Reviewing Nathan Outlaw’s masterclass with Tom Kerridge. (photo by David Griffen)

The best. Massage. Ever. Goldeneye resort in Jamaica.

Running into the sea with wooden toys – a revelation in water (photograph by John Isaac).

Learning to be a preserving goddess with Pam Corbin and Liz Neville.

A coiled ray wing with confit duck skin for lunch at Paul Ainsworth‘s Number 6 in Padstow for BBC Olive mag.

The multi-talented co-founder of The Tea Appreciation Society, Shayne House.

The first ever Clandestine Cake Club in Cornwall.

Two inspirational food friends: Joanne Schofield and Sanjay Kumar.

Discovering The Wheelhouse, Falmouth with MM of the GCG.

Chris Ranger and the March Oyster Gathering at Mylor.

Meeting and interviewing Philip Stansfield who won the world’s best cheese in November 2010 (spot Alex James in the background looking excited).

Bubbles and booze at BinTwo, Padstow.

Cooking with Paul Ainsworth.

My first ever focaccia waiting to go in the oven, a day of many firsts with yeast, baker Tom and Gastrogeek.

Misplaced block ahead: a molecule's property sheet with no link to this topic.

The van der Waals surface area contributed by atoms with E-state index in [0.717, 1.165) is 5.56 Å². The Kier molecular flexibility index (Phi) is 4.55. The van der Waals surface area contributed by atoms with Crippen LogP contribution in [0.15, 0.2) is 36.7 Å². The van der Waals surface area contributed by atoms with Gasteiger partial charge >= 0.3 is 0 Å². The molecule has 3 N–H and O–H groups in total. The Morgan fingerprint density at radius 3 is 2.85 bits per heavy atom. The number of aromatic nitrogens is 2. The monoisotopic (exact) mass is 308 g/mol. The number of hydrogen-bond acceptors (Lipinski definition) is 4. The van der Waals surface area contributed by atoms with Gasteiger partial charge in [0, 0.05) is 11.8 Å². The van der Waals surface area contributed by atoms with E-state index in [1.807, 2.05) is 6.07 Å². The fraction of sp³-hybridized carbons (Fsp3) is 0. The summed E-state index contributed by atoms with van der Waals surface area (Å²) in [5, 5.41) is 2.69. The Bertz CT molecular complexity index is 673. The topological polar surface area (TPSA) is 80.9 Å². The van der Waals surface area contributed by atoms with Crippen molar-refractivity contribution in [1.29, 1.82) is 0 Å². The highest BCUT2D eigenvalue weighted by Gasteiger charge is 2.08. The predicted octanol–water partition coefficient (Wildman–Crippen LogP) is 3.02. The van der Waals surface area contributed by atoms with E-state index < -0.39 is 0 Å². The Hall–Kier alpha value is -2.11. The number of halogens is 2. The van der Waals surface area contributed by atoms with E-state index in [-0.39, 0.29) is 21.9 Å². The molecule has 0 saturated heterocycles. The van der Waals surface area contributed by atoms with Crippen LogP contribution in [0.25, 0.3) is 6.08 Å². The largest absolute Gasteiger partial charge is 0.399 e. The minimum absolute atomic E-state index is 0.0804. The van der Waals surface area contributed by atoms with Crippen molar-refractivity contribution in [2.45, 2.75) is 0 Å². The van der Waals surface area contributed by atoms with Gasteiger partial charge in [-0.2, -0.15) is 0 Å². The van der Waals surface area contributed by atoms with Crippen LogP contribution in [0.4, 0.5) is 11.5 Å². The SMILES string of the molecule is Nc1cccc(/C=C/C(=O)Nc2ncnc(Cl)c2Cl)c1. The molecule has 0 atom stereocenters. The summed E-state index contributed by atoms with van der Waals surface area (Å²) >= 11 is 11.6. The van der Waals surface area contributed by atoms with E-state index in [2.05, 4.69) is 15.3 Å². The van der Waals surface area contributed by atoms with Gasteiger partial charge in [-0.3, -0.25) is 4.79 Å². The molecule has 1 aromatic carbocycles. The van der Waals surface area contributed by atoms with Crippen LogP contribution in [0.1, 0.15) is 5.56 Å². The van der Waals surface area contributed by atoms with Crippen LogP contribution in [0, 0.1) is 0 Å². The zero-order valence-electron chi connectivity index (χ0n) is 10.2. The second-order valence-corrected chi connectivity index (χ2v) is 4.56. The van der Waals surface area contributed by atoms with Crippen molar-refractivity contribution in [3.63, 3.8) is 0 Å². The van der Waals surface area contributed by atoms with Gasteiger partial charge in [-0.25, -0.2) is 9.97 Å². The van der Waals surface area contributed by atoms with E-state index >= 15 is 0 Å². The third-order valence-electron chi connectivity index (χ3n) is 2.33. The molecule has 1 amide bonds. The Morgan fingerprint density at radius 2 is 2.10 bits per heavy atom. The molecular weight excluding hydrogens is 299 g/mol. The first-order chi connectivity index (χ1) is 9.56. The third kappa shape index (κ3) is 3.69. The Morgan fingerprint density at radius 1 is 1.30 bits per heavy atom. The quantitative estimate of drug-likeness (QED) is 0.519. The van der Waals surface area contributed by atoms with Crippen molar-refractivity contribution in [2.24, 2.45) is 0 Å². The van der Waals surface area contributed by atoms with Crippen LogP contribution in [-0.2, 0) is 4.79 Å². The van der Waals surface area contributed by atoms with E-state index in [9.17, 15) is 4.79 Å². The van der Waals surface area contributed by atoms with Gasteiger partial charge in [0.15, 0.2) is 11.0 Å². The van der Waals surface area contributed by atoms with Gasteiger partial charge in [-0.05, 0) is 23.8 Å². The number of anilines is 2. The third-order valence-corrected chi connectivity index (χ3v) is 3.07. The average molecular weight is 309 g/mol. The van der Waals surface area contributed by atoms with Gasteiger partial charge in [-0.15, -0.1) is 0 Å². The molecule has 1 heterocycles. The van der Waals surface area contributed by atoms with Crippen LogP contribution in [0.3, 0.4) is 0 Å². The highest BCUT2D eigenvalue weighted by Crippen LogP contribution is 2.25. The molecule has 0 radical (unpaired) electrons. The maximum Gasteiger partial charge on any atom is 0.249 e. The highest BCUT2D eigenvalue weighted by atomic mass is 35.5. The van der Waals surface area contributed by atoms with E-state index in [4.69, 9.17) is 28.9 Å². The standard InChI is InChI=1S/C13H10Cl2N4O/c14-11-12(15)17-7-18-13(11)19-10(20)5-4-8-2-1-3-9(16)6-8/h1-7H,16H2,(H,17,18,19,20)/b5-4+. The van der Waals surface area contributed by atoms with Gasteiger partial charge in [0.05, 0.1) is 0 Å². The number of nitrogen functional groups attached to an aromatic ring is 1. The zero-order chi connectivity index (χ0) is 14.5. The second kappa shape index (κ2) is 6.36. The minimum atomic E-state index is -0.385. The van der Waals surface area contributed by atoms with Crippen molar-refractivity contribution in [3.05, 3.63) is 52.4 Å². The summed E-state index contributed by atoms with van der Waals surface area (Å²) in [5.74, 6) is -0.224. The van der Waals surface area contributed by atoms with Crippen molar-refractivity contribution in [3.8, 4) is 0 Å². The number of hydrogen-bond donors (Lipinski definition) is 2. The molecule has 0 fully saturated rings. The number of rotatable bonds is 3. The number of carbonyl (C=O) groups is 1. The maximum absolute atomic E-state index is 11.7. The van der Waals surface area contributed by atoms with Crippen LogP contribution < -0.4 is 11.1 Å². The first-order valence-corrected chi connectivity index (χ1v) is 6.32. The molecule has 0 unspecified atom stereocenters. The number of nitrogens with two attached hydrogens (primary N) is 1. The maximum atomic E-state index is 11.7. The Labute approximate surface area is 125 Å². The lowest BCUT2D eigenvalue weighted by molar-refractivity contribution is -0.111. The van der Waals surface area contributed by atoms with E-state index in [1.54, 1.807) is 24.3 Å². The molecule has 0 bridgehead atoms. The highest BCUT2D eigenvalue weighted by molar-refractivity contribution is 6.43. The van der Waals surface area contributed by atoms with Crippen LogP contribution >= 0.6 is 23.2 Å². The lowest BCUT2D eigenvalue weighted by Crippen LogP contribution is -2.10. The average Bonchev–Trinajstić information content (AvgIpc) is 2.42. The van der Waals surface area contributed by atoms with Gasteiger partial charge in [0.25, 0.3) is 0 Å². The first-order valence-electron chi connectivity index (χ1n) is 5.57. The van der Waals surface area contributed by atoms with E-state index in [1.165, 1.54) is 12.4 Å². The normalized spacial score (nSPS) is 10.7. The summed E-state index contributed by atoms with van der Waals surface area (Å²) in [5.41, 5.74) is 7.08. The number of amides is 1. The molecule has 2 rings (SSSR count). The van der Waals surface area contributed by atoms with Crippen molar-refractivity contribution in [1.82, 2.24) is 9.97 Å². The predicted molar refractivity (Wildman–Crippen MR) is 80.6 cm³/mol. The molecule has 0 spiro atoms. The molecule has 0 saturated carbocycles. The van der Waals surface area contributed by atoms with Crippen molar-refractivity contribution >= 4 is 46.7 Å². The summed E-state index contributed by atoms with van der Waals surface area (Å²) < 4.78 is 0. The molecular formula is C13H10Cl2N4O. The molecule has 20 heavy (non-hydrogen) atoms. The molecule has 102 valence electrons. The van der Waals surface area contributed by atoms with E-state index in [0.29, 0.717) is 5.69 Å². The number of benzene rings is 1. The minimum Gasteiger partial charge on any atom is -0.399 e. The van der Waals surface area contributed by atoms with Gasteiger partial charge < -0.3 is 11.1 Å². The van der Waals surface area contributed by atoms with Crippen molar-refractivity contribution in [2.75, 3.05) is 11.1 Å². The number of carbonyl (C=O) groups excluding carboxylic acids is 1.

Crab apples at Tresillian House.

Meeting the moon gardener and guru John Harris at Tresillian House, an inspiration (photo byJohn Such).

The importance of foraging, especially for nettles.

Cooking and eating en plein air, doesn’t get much better.

Loving life in Cornwall (photo by John Such).

Nathan Outlaw and Tom Kerridge

Tom Kerridge & Nathan Outlaw Masterclass, 5 December 2011 (photo courtesy of David Griffen)

Monday night in winter in Rock and second-home-syndrome means you’d be more likely to catch a glimpse of a flip-flopped zombie in a ghost town than walk into a restaurant buzzing with life, a film crew and three of the UK’s top chefs (Paul Ainsworth was a guest). But this is exactly what greeted us as we stepped out of the north coast cold and into … Read More